Abura-soba may be the oldest type of mazemen, which was probably started by some shops near universities in Kanto area around 1955. (“abura” means oil and “soba” means noodles in general in Japanese) The sauce (typically sesame oil and shoyu-based sauce) is placed at the bottom of a bowl with cooked noodles. People add vinegar and/or chili oil and stir everything and munch the noodles. Because it was initially served to college students, the amount of noodles was big, making a lot of fans among students.

Mazesoba: the most famous one is called “Taiwan mazesoba”, which was developed in Nagoya city around 2008. It’s like abura-soba, but noodles are thicker and already covered in sauce with toppings (seasoned ground meat, chopped Chinese chive, green onions, fish powder, ground garlic, fresh egg yolk and others. Everything is stirred well when eating it. This mazesoba quickly became popular throughout Japan.

vegan mazesoba02
Vegan mazesoba

The difference between abura-soba and mazesoba: abura-soba is simpler with an aim to let the customers enjoy the noodles. Toppings are usually limited to a few types, charshiu, menma, chopped green onions, nori, and others. Mazesoba usually offers many types of toppings that are seasoned or not and different tastes and flavors from sauces that are made other than shoyu-base and flavored-oils that are found in abura-soba. Mazesoba offers changes in taste and flavors by allowing customers to add different condiments, toppings, and seasonings. (fish roe, cheese, kimchi, etc.) Some dishes call for a separate bowl of stock that’s added to the bowl to change the taste after going halfway through.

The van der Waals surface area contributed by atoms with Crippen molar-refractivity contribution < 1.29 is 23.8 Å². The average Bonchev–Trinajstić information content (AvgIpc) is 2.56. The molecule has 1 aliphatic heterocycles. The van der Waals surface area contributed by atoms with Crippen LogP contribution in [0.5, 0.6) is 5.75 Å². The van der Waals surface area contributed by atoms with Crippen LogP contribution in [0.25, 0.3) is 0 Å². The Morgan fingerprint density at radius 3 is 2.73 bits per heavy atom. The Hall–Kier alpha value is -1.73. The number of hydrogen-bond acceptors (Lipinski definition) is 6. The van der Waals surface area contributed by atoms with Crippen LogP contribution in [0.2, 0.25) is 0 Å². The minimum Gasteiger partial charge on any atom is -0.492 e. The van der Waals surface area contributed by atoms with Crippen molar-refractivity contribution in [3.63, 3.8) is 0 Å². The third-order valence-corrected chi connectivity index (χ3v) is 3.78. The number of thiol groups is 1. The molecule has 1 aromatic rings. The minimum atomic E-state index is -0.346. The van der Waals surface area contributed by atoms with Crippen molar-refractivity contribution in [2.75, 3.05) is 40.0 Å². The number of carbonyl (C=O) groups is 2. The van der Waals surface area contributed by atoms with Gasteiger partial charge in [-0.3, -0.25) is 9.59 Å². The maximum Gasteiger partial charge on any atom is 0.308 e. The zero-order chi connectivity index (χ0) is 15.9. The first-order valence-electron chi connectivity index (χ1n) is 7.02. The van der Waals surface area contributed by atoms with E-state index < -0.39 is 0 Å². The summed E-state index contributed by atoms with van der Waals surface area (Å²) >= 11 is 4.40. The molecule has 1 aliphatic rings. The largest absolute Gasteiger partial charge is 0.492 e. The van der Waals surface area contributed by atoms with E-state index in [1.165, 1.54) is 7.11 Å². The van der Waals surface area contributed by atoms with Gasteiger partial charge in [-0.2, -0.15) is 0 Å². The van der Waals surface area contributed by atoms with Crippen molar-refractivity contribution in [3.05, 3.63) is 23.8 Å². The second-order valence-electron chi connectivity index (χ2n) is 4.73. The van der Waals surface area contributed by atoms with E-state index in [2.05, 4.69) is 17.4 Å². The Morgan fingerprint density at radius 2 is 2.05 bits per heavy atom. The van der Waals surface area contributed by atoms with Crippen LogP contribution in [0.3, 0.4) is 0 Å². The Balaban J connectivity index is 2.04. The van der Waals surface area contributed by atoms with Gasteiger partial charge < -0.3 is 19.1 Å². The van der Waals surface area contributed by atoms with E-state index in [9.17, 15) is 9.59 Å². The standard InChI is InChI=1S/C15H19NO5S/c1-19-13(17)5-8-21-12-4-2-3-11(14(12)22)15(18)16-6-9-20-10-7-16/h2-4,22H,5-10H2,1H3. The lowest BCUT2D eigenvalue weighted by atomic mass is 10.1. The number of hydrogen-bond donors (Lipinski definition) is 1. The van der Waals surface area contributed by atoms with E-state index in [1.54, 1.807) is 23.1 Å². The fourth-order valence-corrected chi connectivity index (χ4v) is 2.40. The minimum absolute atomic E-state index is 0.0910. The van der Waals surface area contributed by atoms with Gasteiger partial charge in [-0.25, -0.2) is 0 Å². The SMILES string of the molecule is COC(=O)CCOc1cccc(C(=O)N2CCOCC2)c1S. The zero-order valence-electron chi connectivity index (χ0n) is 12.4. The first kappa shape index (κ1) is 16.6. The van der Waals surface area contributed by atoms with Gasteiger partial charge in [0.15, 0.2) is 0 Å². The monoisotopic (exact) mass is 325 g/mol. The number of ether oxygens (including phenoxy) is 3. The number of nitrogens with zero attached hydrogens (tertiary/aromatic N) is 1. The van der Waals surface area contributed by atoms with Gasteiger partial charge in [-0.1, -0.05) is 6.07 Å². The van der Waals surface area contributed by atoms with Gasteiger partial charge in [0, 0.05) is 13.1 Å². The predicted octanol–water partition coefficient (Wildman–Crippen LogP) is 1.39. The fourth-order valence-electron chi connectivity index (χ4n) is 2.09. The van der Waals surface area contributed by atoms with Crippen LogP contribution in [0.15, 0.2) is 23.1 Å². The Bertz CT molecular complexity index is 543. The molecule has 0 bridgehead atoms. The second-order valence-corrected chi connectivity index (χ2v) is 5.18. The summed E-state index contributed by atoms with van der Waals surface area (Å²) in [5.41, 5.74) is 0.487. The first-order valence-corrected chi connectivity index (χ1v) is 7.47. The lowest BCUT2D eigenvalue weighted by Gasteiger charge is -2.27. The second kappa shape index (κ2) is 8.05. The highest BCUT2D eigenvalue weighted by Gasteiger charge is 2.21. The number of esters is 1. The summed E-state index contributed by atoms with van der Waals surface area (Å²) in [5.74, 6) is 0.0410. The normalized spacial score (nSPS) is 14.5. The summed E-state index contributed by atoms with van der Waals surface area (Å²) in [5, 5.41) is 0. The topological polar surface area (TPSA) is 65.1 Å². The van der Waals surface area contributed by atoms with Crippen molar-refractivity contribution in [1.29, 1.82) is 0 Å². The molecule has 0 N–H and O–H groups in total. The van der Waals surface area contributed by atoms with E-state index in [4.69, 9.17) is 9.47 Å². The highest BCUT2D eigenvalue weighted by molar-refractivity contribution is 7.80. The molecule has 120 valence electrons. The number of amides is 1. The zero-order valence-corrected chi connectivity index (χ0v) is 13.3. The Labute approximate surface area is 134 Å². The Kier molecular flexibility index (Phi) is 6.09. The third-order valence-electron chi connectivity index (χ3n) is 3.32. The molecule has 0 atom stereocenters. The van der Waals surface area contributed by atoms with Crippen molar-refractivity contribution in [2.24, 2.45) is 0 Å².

Shirunashi (soup-less) Tantan Men

Tantan men that’s originally from China and polished in Japan

shirunashi tantanmen
(Top left: Tokyo style, Top-left:Chengdu-style, bottom: Hiroshima-style)

Another major type of mazemen is soup-less tantan-men that may be categorized into 3 types, according to a famous food magazine in Japan. Tokyo-style that features Chinese sesame paste with dry shrimp flavors, Chengdu-style (the name of a Chinese city where the original tantan men was born) that features a mix of Chinese spices, such as Sichuan pepper, chili, and others that bring hotness and tingling sensations to the tongue. The third is Hiroshima style that features chopped up green onions, warm sauce, and seasoned ground meat, and a soft-boiled egg with noodles that are relatively thin. 

vegan mazesoba
(vegan mazesoba that's mixed up)

Of course, the noodle texture is the life of mazemen, but because noodles are covered/drenched in sauce and toppings and eaten as a whole, it’s the balance or integrated tastes/flavors of noodles, sauce, and toppings